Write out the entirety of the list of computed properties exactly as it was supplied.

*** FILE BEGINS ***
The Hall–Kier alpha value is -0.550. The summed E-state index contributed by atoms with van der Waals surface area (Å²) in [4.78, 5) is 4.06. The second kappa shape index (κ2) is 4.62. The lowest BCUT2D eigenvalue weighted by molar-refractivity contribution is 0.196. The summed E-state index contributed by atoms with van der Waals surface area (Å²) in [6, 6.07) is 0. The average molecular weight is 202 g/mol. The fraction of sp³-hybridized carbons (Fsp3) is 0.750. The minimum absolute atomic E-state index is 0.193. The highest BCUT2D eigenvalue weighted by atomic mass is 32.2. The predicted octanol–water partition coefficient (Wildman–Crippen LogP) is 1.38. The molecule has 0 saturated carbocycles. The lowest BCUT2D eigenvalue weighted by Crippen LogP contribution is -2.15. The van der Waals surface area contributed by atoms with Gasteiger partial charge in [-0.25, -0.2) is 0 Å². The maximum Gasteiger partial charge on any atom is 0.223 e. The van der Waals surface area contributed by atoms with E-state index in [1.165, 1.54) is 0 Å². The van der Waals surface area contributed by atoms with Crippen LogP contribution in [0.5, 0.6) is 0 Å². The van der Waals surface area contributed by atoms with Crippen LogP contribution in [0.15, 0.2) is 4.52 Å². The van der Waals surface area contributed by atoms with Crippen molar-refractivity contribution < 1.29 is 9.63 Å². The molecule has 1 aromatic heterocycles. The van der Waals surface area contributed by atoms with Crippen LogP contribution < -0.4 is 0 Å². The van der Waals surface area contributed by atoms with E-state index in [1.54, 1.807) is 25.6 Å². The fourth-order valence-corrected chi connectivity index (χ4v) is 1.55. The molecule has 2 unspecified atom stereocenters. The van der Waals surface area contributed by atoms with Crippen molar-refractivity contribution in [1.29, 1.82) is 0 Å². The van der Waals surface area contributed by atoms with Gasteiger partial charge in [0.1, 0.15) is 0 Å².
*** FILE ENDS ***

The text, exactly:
The Hall–Kier alpha value is -0.550. The summed E-state index contributed by atoms with van der Waals surface area (Å²) in [4.78, 5) is 4.06. The second kappa shape index (κ2) is 4.62. The lowest BCUT2D eigenvalue weighted by molar-refractivity contribution is 0.196. The summed E-state index contributed by atoms with van der Waals surface area (Å²) in [6, 6.07) is 0. The average molecular weight is 202 g/mol. The fraction of sp³-hybridized carbons (Fsp3) is 0.750. The minimum absolute atomic E-state index is 0.193. The highest BCUT2D eigenvalue weighted by atomic mass is 32.2. The predicted octanol–water partition coefficient (Wildman–Crippen LogP) is 1.38. The molecule has 0 saturated carbocycles. The lowest BCUT2D eigenvalue weighted by Crippen LogP contribution is -2.15. The van der Waals surface area contributed by atoms with Gasteiger partial charge in [-0.25, -0.2) is 0 Å². The maximum Gasteiger partial charge on any atom is 0.223 e. The van der Waals surface area contributed by atoms with E-state index in [1.165, 1.54) is 0 Å². The van der Waals surface area contributed by atoms with Crippen LogP contribution in [0.5, 0.6) is 0 Å². The van der Waals surface area contributed by atoms with Crippen LogP contribution in [0.15, 0.2) is 4.52 Å². The van der Waals surface area contributed by atoms with Crippen molar-refractivity contribution < 1.29 is 9.63 Å². The molecule has 1 aromatic heterocycles. The van der Waals surface area contributed by atoms with Crippen LogP contribution < -0.4 is 0 Å². The van der Waals surface area contributed by atoms with E-state index in [1.54, 1.807) is 25.6 Å². The fourth-order valence-corrected chi connectivity index (χ4v) is 1.55. The molecule has 2 unspecified atom stereocenters. The van der Waals surface area contributed by atoms with Crippen molar-refractivity contribution in [1.29, 1.82) is 0 Å². The van der Waals surface area contributed by atoms with Gasteiger partial charge in [0.1, 0.15) is 0 Å².